EDITOR’S NOTE: Jim Johnson, 76, of Florence, is one of a few of William Johnson’s relatives who remembers him. Jim Johnson was a child when his uncle (1901-1970) returned to South Carolina in the final phase of his career as a painter. Jim Johnson recently spoke with reporter Robert Behre.
Q: What is your first memory of him?
A: “When he first came to visit us, my mother told me he was coming. There was a knock on the door, and I went to the door and there was this guy standing there, and I said, ‘Who do you want to see?’ He said, ‘I’m your uncle.’ So I turned to my mother and said, ‘There’s a man here who looks almost white and he says he’s my uncle.’ She said, ‘It is.’ He stayed with us a while and painted pictures and stuff. Then he went back home, back to New York, and that was the last we saw of him.”
Q: What do you remember from his paintings?
A: “He started doing religious pictures of Jesus hanging on the cross. His thing was, and you’ll see them in the museum, but all the (people in the) paintings and pictures were all black.
And the garments they wore looked like they were made from flour sacks. ... They were done with all the colors of our area down here.”
Q: What else do you remember?
A: “He also had the idiosyncrasy of enjoying the rain. We had a wooden, 6-foot fence around the house at that time, and if it rained, his main thing would be to run in the house, take off his clothes, get his bar of soap, stand in the back yard and have a bath. He just liked that fresh water, so that’s what he did. We had a complete fence around, so nobody could see him there.”
Q: Your uncle was born and grew up in Florence, then moved away at age 17. Do you know why he left and how he felt about his hometown?
A: “He wanted to get into art, and he wanted to travel. ... He made some local paintings here in Florence, and some of them were acceptable. ... There was a hotel in Florence down on one of our main streets, and somewhere down the line, as it started losing clientele, it became a house of ill repute in a way. ... He was painting that picture, and at that time, my grandmother was employed by the YMCA, and he was in that area a couple of blocks away from the YMCA. The local police came by and they wanted to stop him from painting this picture, so they detained him so he wouldn’t complete the painting. Later on, the secretary of the YMCA, my grandmother’s boss, went and got him out of jail. I think at that time, he made up his mind to move out of Florence and do what he wanted to do. ... Then he finally left. He came back to Florence one time to see us, and that was it. I never did see him again.”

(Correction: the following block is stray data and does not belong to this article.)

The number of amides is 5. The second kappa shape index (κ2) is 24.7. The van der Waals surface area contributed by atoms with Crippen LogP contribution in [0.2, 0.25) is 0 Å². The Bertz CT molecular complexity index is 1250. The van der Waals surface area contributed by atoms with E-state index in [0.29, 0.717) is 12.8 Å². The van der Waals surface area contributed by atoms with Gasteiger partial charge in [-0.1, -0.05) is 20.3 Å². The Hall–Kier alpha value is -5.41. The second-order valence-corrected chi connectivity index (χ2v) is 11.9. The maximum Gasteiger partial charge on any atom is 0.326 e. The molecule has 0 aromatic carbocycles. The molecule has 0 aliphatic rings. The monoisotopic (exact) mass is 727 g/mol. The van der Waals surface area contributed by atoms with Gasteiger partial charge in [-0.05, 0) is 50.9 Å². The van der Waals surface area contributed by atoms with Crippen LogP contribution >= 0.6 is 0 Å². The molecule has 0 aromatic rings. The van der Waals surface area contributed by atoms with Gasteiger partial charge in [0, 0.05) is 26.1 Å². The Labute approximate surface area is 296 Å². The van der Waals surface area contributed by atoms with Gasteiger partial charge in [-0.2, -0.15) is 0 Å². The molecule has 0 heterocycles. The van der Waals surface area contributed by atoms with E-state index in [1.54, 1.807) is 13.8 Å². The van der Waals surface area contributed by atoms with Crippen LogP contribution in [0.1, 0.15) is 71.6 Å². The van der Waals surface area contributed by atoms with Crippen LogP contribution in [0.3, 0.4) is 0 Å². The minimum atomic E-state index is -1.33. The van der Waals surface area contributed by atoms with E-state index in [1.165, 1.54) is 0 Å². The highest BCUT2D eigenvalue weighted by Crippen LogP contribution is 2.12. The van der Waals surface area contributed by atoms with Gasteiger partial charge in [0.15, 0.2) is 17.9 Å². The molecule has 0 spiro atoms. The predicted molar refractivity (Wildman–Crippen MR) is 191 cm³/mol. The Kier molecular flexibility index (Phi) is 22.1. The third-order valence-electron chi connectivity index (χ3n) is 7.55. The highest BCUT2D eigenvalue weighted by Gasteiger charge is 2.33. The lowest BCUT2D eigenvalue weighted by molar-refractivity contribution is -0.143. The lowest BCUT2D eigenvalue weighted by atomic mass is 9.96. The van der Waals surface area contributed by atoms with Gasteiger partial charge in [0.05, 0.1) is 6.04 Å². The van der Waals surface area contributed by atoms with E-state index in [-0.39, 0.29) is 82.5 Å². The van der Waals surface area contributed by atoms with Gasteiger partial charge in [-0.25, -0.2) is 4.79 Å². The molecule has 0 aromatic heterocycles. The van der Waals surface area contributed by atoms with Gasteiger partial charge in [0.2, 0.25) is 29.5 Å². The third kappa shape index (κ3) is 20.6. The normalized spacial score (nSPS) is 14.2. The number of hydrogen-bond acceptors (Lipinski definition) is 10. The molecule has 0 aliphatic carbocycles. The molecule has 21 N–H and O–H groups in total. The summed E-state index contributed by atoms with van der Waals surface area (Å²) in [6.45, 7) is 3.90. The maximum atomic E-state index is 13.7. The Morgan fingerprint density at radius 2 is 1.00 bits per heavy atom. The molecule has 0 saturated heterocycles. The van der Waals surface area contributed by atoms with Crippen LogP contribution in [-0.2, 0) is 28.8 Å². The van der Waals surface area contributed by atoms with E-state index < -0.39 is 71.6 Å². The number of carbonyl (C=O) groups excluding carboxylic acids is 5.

Q: When your uncle died in 1970, most of his artwork was almost destroyed. What happened?
A: “When he died, they were going to send the paintings and all his stuff here to us, here, to my grandmother, but it came to Savannah, I believe it was. At the time, my grandmother was with the YMCA, and there was no way she could get the money to pay for the freight and stuff for delivery. So she decided to leave them there for a while. Then, they were going to destroy the paintings, but the Smithsonian got word of it, and they came down to get them.”
Q: What do you think he would say if he were able to attend the exhibition’s grand opening in Lake City?
A: “I think he would be very proud. All the family is.”
Q: While many celebrate and cherish his art today, he never was able to achieve much financial stability during his life and his final few decades were spent at Central Islip State Hospital on Long Island. Do you see him as a tragic figure?
A: “No, I don’t. I think he enjoyed everything he did, although he did get sick. At that time, we were going to try to get him back down here, but my grandmother couldn’t afford to take a trip to get him down here. But we all had a chance to have to see him when he was here.”
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